An Advent Journey: When God Became Small — Day Twenty-Five, Fourth Sunday

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Luke 1:26-38, NRSV

In the sixth month the angel Gabriel was sent by God to a town in Galilee called Nazareth, to a virgin engaged to a man whose name was Joseph, of the house of David. The virgin’s name was Mary. And he came to her and said, “Greetings, favored one! The Lord is with you.” 

But she was much perplexed by his words and pondered what sort of greeting this might be. The angel said to her, “Do not be afraid, Mary, for you have found favor with God. And now, you will conceive in your womb and bear a son, and you will name him Jesus. He will be great, and will be called the Son of the Most High, and the Lord God will give to him the throne of his ancestor David. He will reign over the house of Jacob forever, and of his kingdom there will be no end.” 

Mary said to the angel, “How can this be, since I am a virgin?” The angel said to her, “The Holy Spirit will come upon you, and the power of the Most High will overshadow you; therefore the child to be born will be holy; he will be called Son of God. And now, your relative Elizabeth in her old age has also conceived a son; and this is the sixth month for her who was said to be barren. For nothing will be impossible with God.” 

Then Mary said, “Here am I, the servant of the Lord; let it be with me according to your word.”

Then the angel departed from her.

And here she is, that young virgin. Center stage as we move ever closer to Christmas Day. 

What a woman this is! A girl, actually. Young, impressionable, but . . . in tune with the God of the universe. Open to mystery and paradox. One who listened well, one who said a resounding, ‘YES.’

I cannot imagine it. I know this story so very well, and I love it. But in truth, I cannot imagine this scene. This visitation. This unveiling. This sweet acceptance.

Yet, here it is. She ‘found favor’ with God, simply by being her own sweet self. I imagine she had a good deal of (good and necessary) vinegar in her personality as well. How else could she have survived all of this? A compliant spirit, but a sturdy backbone — what a combo!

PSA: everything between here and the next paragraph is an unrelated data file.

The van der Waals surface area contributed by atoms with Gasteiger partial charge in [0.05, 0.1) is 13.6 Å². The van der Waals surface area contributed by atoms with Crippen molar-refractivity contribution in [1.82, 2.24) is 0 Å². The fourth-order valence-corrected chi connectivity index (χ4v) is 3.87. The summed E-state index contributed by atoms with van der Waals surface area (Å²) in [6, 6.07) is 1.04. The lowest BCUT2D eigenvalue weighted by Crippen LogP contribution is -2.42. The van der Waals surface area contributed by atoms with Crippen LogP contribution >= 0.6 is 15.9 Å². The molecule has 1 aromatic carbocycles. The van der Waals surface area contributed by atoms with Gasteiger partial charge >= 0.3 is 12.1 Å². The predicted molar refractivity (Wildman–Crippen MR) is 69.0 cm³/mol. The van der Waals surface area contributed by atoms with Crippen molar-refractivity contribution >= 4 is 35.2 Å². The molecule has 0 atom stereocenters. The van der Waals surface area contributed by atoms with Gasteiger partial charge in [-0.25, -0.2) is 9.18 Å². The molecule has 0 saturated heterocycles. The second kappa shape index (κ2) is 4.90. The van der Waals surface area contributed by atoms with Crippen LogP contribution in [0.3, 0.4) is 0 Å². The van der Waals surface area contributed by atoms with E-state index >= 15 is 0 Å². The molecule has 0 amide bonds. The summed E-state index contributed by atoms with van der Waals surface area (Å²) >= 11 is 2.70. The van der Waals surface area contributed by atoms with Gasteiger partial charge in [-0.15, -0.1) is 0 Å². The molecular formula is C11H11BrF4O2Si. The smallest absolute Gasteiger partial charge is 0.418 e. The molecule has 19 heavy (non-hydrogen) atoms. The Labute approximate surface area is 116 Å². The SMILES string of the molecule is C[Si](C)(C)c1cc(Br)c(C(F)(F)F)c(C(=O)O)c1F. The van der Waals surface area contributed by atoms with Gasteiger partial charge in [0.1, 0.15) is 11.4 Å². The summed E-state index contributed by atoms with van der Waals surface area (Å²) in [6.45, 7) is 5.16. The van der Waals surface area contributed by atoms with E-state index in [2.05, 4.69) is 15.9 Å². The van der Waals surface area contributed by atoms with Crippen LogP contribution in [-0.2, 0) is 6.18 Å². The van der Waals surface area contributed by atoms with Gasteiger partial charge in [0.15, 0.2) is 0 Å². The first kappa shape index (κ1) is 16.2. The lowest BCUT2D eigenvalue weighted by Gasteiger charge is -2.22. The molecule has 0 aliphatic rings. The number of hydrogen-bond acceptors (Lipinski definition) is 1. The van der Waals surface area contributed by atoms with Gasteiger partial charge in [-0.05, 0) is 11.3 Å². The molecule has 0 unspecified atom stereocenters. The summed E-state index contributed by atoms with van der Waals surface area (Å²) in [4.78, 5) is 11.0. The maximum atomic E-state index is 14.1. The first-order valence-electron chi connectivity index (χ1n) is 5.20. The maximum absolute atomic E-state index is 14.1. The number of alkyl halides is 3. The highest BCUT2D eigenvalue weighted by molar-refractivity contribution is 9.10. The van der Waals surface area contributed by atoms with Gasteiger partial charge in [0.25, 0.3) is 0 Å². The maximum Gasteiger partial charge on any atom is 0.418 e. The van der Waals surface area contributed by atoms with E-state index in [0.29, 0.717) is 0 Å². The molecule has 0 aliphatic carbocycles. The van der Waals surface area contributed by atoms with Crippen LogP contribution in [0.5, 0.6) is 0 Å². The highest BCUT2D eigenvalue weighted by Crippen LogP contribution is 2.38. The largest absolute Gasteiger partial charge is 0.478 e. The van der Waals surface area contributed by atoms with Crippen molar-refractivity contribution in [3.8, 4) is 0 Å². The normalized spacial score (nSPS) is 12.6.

I really like her. She has spunk and strength even she doesn’t know about at this point in the story. She goes on to raise this little one into manhood, and then she is confused by all of it at times, and yet. . .

there’s that word again! 

And yet . . . she proves up to the challenge. 

All of the challenge that being the mother of God brings into her life. Ultimately, she becomes one of the earliest evangelists, a member of the church before it was called ‘the church,’ a faithful follower of the baby she bore.

Amazing.

Lord Jesus, thank you for loving your mom. Even as you were dying, you looked out for her. As all sons do, you got impatient with her sometimes, and you set her straight when she needed to be set straight. But through it all, you loved her well. Help me to love your mother well, too. And help me to love the mothering parts of me, too.

 

 

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Comments

  1. “I imagine she had a good deal of (good and necessary) vinegar in her personality as well. How else could she have survived all of this? A compliant spirit, but a sturdy backbone — what a combo!”

    Diana, I grew up with those plastic images of -to me- a dour Mary. One of my first memories after transferring to a convent school at age 9 was hearing that ‘Mary didn’t like little girls who chewed gum.’ I must confess that I never much liked this presented person, chewing gum aside. And as soon as I married, I hid my middle name away from the world – yup, Mary.

    Listening to the scriptures earlier, I began to wonder who she is, now. And it seemed I saw a very vibrant woman, dancing! And suddenly found that I want to meet her! Your words have added fuel to that desire 🙂 Thank you for all your insightful posts this wondrous season.

  2. What a great prayer.

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